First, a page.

What's the 'Freegan' Deal?

     Out: the media showing homeless people scrounging for food in dumpster as an indictment of the economy under conservative presidents.


     In: the media showing middle class young people scrounging for food in dumpsters as an indictment of capitalism’s success.


     Washington Post staff writer Megan Greenwell devoted her article on the front page of the August 16 Metro section to the new trend for young liberal dumpster divers.


     Prince Frederick, Md teen Bryan Meadows “considers himself a ‘freegan,’” Greenwell wrote, describing the term as  “a melding of the words ‘free’ and ‘vegan’” because Meadows “tries not to contribute to what he sees as the exploitation of land, resources and animals wrought by commercial production.”


     Greenwell, a Berkeley, Calif. native, later dumped the quotation marks around “freegan” as she continued her story.


     “The number of freegans in the D.C. region is anybody’s guess, but the ranks appear to be growing,” Greenwell insisted, citing anecdotal evidence. The Post writer also blamed “disillusionment with the Bush administration’s environmental policies” that have “pushed some young people to everyday forms of protest.”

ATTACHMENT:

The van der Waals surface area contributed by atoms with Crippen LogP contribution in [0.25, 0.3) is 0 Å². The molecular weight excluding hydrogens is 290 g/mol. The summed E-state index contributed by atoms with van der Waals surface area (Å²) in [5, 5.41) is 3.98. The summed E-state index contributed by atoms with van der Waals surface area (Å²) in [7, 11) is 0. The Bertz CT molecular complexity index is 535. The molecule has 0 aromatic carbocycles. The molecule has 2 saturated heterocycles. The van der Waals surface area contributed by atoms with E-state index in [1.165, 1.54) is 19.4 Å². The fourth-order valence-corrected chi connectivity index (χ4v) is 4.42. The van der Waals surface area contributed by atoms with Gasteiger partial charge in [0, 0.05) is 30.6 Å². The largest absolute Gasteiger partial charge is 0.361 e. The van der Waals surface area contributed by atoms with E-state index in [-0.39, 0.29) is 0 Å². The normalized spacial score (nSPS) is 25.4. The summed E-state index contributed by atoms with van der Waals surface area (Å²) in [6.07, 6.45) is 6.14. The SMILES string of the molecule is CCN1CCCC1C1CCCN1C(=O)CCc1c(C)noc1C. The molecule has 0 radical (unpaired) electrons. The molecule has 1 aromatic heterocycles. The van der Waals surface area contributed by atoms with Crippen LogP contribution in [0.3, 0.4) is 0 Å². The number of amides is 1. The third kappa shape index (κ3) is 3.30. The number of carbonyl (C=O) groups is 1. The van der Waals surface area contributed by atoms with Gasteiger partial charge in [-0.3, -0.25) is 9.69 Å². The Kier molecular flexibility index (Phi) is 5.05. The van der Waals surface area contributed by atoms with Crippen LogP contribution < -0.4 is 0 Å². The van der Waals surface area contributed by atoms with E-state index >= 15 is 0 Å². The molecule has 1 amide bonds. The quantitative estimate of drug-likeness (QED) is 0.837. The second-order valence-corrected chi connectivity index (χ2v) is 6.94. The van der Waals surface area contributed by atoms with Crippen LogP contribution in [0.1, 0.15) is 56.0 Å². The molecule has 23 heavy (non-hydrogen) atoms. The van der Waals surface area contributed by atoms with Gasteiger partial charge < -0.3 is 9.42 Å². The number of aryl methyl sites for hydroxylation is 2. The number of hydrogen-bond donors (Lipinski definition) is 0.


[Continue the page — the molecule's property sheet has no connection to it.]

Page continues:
But Greenwell didn’t just cite everyday bored left-leaning suburban teens. She also turned to an editor from a liberal Christian magazine, Ryan Beiler of Washington, D.C. who defended his dumpster-diving as a protest of “corporate farming practices” and in reaction to “the absurdity of how the American economy works.”


    What the Columbia University graduate left unmentioned was that three months earlier, Beiler wrote a virtual how-to guide for his magazine entitled “The Tao of Dumpster Diving.”


     “Dumpster diving works best in pairs,” Beiler advised readers of his May 2006 article. “One person climbs into the dumpster or stands on the side, tossing aside bags of regular trash while searching for the mother lode – bags full of overstocks discarded en masse.”


     While Greenwell briefly alluded to “trespassing laws” and mentioned that a risk of dumpster diving includes “confrontation to police,” she didn’t include any law enforcement officials or inform her readers of any criminal penalties a so-called “freegan” can rack up when foraging for expired foodstuffs.